Since John J. Miller got the ball rolling at dawn, the NR bigwigs have spent the day weighing in on that New York Times story about how the U.S. Constitution is now as pitifully déclassé as a 2006 Blackberry:
In a television interview during a visit to Egypt last week, Justice Ruth Bader Ginsburg of the Supreme Court seemed to agree. “I would not look to the United States Constitution if I were drafting a constitution in the year 2012,” she said. She recommended, instead, the South African Constitution, the Canadian Charter of Rights and Freedoms or the European Convention on Human Rights.
As it happens, I have been on the receiving end of the “Canadian Charter of Rights and Freedoms,” a characteristically modish piece of Trudeaupiana foisted on the country in the early Eighties. As I wrote here:
Since this magazine and I were ensnared in the “human rights” machinery, I’ve come to regard Canada’s Charter of Rights and Freedoms as—what’s the legal term?—oh, yeah, a worthless piece of crap.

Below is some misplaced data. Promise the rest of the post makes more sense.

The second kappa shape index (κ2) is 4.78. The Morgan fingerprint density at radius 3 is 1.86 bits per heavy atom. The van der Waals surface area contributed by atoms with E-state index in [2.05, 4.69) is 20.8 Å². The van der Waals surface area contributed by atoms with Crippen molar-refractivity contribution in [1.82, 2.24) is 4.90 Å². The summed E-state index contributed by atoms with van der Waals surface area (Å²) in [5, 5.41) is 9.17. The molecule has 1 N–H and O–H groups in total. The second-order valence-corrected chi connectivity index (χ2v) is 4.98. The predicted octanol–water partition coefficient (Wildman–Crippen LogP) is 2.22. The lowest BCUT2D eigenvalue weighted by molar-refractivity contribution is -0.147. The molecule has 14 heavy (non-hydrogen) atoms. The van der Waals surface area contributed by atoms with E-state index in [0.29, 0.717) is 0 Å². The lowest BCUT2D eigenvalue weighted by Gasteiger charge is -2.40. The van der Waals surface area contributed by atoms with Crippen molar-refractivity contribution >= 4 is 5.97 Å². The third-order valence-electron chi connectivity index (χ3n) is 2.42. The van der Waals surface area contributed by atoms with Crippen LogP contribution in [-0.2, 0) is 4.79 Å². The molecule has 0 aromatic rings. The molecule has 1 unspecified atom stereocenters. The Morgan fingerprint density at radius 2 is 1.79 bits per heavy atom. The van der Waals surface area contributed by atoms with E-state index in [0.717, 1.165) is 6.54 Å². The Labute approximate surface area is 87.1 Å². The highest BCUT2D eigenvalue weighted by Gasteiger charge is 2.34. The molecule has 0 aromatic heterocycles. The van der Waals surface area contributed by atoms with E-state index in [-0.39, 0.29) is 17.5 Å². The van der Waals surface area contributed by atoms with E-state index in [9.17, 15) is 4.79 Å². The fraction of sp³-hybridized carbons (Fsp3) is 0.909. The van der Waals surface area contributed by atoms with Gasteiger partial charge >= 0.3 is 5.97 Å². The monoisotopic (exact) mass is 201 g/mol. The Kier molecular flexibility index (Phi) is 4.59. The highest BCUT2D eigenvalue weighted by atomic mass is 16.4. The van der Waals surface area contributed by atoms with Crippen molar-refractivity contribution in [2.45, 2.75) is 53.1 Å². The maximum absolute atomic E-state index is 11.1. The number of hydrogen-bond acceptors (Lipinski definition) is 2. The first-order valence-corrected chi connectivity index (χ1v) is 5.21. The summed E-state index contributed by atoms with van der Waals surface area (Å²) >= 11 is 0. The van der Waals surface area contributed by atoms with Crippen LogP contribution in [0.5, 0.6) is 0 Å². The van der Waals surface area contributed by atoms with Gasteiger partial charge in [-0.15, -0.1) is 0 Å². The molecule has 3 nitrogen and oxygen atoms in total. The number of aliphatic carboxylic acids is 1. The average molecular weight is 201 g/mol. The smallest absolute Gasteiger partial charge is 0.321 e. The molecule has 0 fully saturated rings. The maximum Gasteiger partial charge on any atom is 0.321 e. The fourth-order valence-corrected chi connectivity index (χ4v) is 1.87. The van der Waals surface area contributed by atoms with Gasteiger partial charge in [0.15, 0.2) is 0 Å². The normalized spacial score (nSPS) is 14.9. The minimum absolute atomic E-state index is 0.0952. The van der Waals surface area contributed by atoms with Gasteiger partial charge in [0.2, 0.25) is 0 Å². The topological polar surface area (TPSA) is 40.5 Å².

If that’s insufficiently legalistic, I’ve also described it as “a worthless piece of junk.” By design, it excludes property rights, which Locke, Montesquieu, and other irrelevant dead guys all saw as an indispensable condition for liberty. It embeds identity-group preferences as a constitutional principle. And it empowers hack bureaucrats to determine the appropriate balance between genuine rights such as free speech and the pseudo-“rights” doled out by the state’s social engineers. It represents, as do many of the more fashionable constitutions admired in the Times piece, a precise inversion of the definition of “rights.” As I put it to one of the Charter’s many admirers:
“Rights” are not those things granted by the sovereign and enumerated in statute, but the precise opposite: They’re restraints upon the sovereign. They’re not about what the state allows you to do, but about what the state is not allowed to do to you.
It seems pretty clear from today’s Ninth Circuit decision that Americans increasingly live in, if not quite yet a post-constitutional republic, at any rate a post-modern one. But the fancies preferred by the Times are not the answer. A constitution that guarantees your right to affordable housing and a climate-change-free eco-system and the other innovations of more recent documents is not a charter of liberty but one of massive, coercive state power.